Credit Scores: Why Some Business Cards Impact Your Credit Score Less Than Personal Cards

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Additional Reading:

I’ve explained the impact of applying & cancelling personal credit cards on your credit score.  In those posts, I mentioned that business credit cards (from Citi, Chase, and American Express) don’t impact your personal credit score as much as personal cards, but let’s take a closer look.

In general, you don’t need to have an established business or a partnership or LLC to get approved for a business card.  You can usually get approved for a business which you run as the sole owner.  Or even businesses which you are thinking of starting or which you recently started.  But you shouldn’t lie on the business card application form.

 How Is Your Credit Score Calculated?

According to the FICO website, your credit score is determined by:

  • 35% Payment History — (Do you pay on time?)
  • 30% Amounts Owed –  (Do you use a lot or little credit?)
  • 15% Length of Credit History — (How long have you had credit?)
  • 10% New Credit — (Have you applied for credit recently?)
  • 10% Types of Credit — (Do you have different credit types?)
Fico Score Calculation (Image from MyFico.com)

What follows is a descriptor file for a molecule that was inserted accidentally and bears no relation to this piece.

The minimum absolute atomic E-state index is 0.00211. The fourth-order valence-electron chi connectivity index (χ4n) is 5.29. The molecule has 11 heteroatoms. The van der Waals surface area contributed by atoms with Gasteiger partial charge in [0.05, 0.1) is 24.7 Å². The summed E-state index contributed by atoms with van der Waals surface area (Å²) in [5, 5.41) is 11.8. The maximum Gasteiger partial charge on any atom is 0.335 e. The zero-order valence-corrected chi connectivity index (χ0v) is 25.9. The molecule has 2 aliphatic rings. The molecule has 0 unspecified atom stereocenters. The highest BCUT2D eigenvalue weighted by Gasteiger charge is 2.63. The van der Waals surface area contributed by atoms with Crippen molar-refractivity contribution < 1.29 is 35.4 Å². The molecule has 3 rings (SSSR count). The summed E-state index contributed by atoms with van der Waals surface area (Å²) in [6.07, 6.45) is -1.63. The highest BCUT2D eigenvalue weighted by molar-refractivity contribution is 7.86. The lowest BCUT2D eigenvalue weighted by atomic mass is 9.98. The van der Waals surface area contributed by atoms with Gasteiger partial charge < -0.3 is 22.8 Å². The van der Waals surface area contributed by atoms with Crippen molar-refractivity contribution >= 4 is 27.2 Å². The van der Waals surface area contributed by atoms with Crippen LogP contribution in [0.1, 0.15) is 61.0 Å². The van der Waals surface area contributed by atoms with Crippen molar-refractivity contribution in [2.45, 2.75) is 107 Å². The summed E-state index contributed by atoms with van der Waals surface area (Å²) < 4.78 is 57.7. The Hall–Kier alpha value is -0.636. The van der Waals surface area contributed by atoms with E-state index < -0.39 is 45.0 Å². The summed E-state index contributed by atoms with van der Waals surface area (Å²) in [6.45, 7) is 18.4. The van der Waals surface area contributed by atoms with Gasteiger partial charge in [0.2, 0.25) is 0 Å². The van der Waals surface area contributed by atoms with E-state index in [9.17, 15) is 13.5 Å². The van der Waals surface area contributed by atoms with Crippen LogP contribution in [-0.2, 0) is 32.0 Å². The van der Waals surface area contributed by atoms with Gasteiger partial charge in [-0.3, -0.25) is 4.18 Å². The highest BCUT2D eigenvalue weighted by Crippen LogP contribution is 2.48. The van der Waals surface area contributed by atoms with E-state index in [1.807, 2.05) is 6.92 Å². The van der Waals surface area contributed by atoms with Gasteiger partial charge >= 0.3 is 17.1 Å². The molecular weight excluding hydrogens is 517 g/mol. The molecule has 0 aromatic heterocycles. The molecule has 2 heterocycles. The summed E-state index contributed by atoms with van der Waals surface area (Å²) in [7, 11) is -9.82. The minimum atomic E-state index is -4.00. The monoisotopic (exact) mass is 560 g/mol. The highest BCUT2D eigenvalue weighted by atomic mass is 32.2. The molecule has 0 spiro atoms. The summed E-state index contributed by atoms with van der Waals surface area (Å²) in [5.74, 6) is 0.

Fico Score Calculation (Image from MyFico.com)

Why Business Cards Impact Your Credit Score Less Than Personal Cards

The main reason why business cards impact your personal credit score less than personal cards is because the credit line and spending on a business card from some banks are usually NOT reported to the personal credit bureaus (provided you don’t default on the loan).

Do note that Capital One does report business cards to credit bureaus, and Bank of America, Barclays, and US Bank could also do that.

Instead, the only impact to your credit score is the credit inquiry.  Each time you apply for a credit card, the banks look at your credit report and that is called a credit inquiry.

Impact of Applying for Business Credit CArds

1.   Length of Credit History (15%) – No Impact

Applying for a personal credit card will decrease the average age of your credit accounts, which will decrease your score.

But since a business credit card is not reported to the personal credit bureau, applying for a business card will not reduce the average age of your credit accounts.

2.   Amounts Owed (30%) – No Impact